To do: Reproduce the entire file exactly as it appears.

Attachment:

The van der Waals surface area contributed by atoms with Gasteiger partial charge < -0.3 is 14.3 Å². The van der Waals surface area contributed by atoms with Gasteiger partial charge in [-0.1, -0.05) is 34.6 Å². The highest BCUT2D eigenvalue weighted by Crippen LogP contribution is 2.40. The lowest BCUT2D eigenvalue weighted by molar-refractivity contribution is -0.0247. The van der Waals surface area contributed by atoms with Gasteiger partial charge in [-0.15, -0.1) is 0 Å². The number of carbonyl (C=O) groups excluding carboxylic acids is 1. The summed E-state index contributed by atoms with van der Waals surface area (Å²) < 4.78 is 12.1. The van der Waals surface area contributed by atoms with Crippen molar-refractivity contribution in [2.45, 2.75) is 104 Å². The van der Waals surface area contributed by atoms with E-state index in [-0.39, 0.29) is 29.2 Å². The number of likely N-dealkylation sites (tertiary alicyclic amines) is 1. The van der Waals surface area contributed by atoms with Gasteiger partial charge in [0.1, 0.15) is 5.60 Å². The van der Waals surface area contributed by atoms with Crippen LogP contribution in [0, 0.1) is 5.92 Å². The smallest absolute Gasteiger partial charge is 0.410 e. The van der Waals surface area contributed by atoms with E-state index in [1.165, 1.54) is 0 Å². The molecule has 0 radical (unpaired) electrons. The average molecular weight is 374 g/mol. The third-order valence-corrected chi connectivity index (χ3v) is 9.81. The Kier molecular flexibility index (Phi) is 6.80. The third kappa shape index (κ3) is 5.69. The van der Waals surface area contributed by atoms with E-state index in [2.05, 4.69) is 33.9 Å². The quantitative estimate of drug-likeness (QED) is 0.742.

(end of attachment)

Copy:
The van der Waals surface area contributed by atoms with Gasteiger partial charge < -0.3 is 14.3 Å². The van der Waals surface area contributed by atoms with Gasteiger partial charge in [-0.1, -0.05) is 34.6 Å². The highest BCUT2D eigenvalue weighted by Crippen LogP contribution is 2.40. The lowest BCUT2D eigenvalue weighted by molar-refractivity contribution is -0.0247. The van der Waals surface area contributed by atoms with Gasteiger partial charge in [-0.15, -0.1) is 0 Å². The number of carbonyl (C=O) groups excluding carboxylic acids is 1. The summed E-state index contributed by atoms with van der Waals surface area (Å²) < 4.78 is 12.1. The van der Waals surface area contributed by atoms with Crippen molar-refractivity contribution in [2.45, 2.75) is 104 Å². The van der Waals surface area contributed by atoms with E-state index in [-0.39, 0.29) is 29.2 Å². The number of likely N-dealkylation sites (tertiary alicyclic amines) is 1. The van der Waals surface area contributed by atoms with Gasteiger partial charge in [0.1, 0.15) is 5.60 Å². The van der Waals surface area contributed by atoms with Crippen LogP contribution in [0, 0.1) is 5.92 Å². The smallest absolute Gasteiger partial charge is 0.410 e. The van der Waals surface area contributed by atoms with E-state index in [1.165, 1.54) is 0 Å². The molecule has 0 radical (unpaired) electrons. The average molecular weight is 374 g/mol. The third-order valence-corrected chi connectivity index (χ3v) is 9.81. The Kier molecular flexibility index (Phi) is 6.80. The third kappa shape index (κ3) is 5.69. The van der Waals surface area contributed by atoms with E-state index in [2.05, 4.69) is 33.9 Å². The quantitative estimate of drug-likeness (QED) is 0.742.